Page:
The Dallas Cowboys have focused their offense around Dak Prescott while Ezekiel Elliott has been underutilized. Then they played the Rams Sunday.
The last Dallas Cowboys possession of the first half against the Los Angeles Rams on Sunday afternoon reflected four seasons of Cowboys football. And it hopefully is a glimpse into the future in which the organization realizes that running back Ezekiel Elliott, not quarterback Dak Prescott, should steer the offense.
After linebacker Sean Lee snatched his first interception since 2017 with less than two minutes left in the second quarter, the Dallas offense nearly settled for a three-and-out. But Rams defensive lineman Michael Brockers’ penalty for illegal hands to the face gave Cowboys offensive coordinator Kellen Moore an opportunity to reconsider who he’d forgotten … Zeke!
On the previous three downs, Prescott threw an incomplete pass, ran for two yards, and threw the ball away. It was looking as if Lee’s rare interception (returned to inside the ten-yard-line) would only result in a field goal try.
Presented with a new set of downs due to the penalty, Moore apparently realized his mistake and immediately put the ball in Elliott’s hands. Touchdown. Dallas headed into the locker room with a surprising 28-7 halftime lead over the Rams.
This season, the Cowboys are 6-0 when they have a balanced offense or favor the run. They are 1-7 when they favor the passing game.
Against winning teams, Moore’s offensive playcalling has leaned heavily on the arm of Prescott, leaving a superior running game waiting in the backfield. Sunday night, Kellen unleashed his backs, calling 45 running plays in comparison to only 23 passes.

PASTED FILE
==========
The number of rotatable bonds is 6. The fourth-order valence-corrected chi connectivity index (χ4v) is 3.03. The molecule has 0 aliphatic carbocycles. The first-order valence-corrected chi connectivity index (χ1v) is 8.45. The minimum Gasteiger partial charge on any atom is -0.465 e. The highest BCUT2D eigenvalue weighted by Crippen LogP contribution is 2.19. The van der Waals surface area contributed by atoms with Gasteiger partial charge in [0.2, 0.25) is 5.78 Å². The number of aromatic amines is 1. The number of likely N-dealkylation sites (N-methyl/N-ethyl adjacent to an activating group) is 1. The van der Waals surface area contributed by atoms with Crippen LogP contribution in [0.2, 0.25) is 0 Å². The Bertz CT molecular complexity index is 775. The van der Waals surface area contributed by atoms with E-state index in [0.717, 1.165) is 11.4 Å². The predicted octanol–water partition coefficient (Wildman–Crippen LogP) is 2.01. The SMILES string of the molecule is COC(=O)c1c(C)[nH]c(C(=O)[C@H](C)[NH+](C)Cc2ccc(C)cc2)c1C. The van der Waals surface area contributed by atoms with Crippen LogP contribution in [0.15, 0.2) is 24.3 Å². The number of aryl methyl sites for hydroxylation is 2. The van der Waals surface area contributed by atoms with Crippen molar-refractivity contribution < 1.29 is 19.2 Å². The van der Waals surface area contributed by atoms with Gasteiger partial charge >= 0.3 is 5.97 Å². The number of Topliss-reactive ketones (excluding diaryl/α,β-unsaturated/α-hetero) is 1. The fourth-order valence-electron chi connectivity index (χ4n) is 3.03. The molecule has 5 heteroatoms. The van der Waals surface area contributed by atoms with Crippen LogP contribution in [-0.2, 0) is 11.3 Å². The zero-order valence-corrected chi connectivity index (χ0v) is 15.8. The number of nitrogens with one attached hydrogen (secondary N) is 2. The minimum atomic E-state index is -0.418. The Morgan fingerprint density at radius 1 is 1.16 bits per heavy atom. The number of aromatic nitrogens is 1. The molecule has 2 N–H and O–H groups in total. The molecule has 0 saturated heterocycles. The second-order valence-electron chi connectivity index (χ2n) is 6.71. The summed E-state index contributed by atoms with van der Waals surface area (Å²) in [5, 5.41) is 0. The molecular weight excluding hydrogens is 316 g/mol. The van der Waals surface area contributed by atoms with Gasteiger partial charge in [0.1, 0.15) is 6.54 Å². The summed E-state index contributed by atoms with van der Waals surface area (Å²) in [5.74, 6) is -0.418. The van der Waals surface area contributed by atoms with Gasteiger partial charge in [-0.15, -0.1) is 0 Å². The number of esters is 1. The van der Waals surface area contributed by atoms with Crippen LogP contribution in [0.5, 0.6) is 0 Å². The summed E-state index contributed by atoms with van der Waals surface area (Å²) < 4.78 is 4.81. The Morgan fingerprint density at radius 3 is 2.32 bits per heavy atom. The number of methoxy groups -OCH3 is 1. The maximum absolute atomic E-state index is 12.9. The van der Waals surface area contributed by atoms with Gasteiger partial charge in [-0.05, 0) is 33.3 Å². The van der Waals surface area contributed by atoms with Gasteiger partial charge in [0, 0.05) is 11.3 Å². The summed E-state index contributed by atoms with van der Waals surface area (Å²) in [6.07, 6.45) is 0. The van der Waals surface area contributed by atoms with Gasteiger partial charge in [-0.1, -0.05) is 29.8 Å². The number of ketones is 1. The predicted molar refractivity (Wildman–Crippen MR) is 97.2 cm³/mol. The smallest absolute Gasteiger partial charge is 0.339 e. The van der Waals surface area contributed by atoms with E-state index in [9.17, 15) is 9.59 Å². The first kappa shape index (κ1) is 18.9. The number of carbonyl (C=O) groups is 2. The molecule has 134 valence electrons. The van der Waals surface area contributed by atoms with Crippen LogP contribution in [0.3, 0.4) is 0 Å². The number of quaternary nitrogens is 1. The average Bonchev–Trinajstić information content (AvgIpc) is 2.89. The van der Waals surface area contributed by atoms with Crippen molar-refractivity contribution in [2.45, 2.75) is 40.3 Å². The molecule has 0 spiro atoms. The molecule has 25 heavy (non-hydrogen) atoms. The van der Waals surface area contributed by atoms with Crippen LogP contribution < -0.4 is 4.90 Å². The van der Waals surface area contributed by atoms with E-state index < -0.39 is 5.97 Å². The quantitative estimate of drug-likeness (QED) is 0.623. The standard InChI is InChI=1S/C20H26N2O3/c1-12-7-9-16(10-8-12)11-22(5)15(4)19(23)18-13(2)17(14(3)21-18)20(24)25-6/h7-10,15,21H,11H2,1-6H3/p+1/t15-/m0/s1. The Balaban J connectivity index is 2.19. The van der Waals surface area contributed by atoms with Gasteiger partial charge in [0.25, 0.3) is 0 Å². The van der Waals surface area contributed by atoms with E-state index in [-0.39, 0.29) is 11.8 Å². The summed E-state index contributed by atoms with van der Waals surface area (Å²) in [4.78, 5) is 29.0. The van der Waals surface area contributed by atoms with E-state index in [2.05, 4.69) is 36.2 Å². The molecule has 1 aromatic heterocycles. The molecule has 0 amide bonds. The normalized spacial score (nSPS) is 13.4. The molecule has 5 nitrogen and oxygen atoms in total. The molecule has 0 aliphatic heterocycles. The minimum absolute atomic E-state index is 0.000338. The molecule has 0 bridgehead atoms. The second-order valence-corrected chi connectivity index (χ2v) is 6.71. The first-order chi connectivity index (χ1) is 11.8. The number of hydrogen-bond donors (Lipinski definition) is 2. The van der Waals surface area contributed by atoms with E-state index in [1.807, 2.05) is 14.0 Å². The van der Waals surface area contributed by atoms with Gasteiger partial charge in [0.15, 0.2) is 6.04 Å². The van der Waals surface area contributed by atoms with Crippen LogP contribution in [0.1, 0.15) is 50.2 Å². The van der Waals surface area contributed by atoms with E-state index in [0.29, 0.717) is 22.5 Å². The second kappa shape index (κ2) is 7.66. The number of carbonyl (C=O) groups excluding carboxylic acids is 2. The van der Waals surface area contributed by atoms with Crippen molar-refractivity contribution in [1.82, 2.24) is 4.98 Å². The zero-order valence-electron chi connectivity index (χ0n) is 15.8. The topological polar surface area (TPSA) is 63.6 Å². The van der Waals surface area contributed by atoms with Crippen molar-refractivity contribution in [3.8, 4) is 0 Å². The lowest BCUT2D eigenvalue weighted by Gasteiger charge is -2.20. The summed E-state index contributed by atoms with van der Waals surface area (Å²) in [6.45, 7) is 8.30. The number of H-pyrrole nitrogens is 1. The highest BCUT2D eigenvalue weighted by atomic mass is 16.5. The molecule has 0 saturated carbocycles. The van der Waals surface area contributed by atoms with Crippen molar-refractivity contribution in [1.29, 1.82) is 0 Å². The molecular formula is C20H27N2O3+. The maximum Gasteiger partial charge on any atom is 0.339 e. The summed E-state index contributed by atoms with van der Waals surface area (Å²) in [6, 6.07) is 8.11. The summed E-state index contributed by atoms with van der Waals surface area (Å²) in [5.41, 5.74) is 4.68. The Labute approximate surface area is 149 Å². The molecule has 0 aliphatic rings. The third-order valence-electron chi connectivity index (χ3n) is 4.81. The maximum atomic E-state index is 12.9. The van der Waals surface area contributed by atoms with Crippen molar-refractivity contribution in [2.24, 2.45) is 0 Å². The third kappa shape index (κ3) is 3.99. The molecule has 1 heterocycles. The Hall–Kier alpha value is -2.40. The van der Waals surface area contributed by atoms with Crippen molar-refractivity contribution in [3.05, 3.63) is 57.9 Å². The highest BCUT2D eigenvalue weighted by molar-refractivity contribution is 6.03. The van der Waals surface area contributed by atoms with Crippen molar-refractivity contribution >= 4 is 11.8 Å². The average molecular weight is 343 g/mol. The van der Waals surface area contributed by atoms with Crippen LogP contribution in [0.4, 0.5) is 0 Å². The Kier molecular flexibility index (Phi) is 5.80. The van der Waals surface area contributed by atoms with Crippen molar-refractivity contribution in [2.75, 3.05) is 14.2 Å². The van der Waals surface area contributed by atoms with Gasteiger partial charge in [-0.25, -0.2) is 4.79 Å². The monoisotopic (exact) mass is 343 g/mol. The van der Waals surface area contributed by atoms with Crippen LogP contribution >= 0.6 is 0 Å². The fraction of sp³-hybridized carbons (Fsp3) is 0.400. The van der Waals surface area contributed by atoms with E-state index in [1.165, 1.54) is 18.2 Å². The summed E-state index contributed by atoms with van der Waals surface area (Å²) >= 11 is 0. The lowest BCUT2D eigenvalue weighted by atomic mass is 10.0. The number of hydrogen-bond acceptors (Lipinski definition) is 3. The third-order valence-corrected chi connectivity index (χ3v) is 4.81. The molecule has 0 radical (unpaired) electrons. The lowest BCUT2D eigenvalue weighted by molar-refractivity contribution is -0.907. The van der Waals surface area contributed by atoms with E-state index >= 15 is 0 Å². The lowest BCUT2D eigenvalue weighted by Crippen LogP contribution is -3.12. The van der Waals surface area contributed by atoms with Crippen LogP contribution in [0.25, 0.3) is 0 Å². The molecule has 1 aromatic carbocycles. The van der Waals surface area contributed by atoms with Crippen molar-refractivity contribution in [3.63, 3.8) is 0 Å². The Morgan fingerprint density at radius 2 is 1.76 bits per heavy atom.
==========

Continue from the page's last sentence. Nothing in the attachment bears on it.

It didn’t happen right away. The Cowboys started playing the Rams as they had other teams with winning records, mostly passing. Prescott’s throws were far from perfect. He threw behind several receivers, including tight end Jason Witten, who reached back for a one-handed grab to score late in the first quarter.
The running game finally received prominence with the Cowboys’ third scoring drive, featuring runs by Elliott (8), running back Tony Pollard, and wide receiver Tavon Austin. Even Prescott himself ran the ball for a first down on fourth and inches. The drive lasted 7:57, totaled 11 running plays, and resulted in Dallas taking a 21-7 lead with a one-yard Elliott touchdown.
What else did running the football do? It gave the defense the rest it’s been lacking for the last three games. And with that rest came Sean Lee’s interception.
By the end of the first half, the Cowboys had rushed 24 times and thrown 16. After the half, Prescott continued handing the ball to Elliott and Pollard. Both backs finished the day with more than 100 yards rushing and combined for 55-yards on five receptions.
With Dallas’s offense handling its end of the load for the first time in a while, the defense forced four three-and-outs, had two sacks, hurried Rams quarterback Jared Goff six times, and added three tackles for a loss showing that when the offense plays well the defense has the energy to match it.
For the first time this season, the Cowboys defeated a team with a winning record. But it was also the first time against a winning team that Dallas head coach Jason Garrett and Moore flashed the right star.
Time after time, Elliott has proven to be the key factor for winning games. Not yet 25 years old, Zeke has already earned two NFL rushing titles in two full seasons. Since Dallas drafted him fourth overall in 2016, the team has struggled to win in his absence. Elliott confirmed Sunday night, however, that his contributions must be much more than serving as a decoy for an unremarkable passing game.
If the formula for beating the Los Angeles Rams has not validated for Jason Garrett and Kellen Moore that Ezekiel Elliott should be the offensive centerpiece, then Dallas Cowboys owner Jerry Jones should fire both of them at the first sign that they still haven’t gotten it. There’s no need to wait until the end of the season.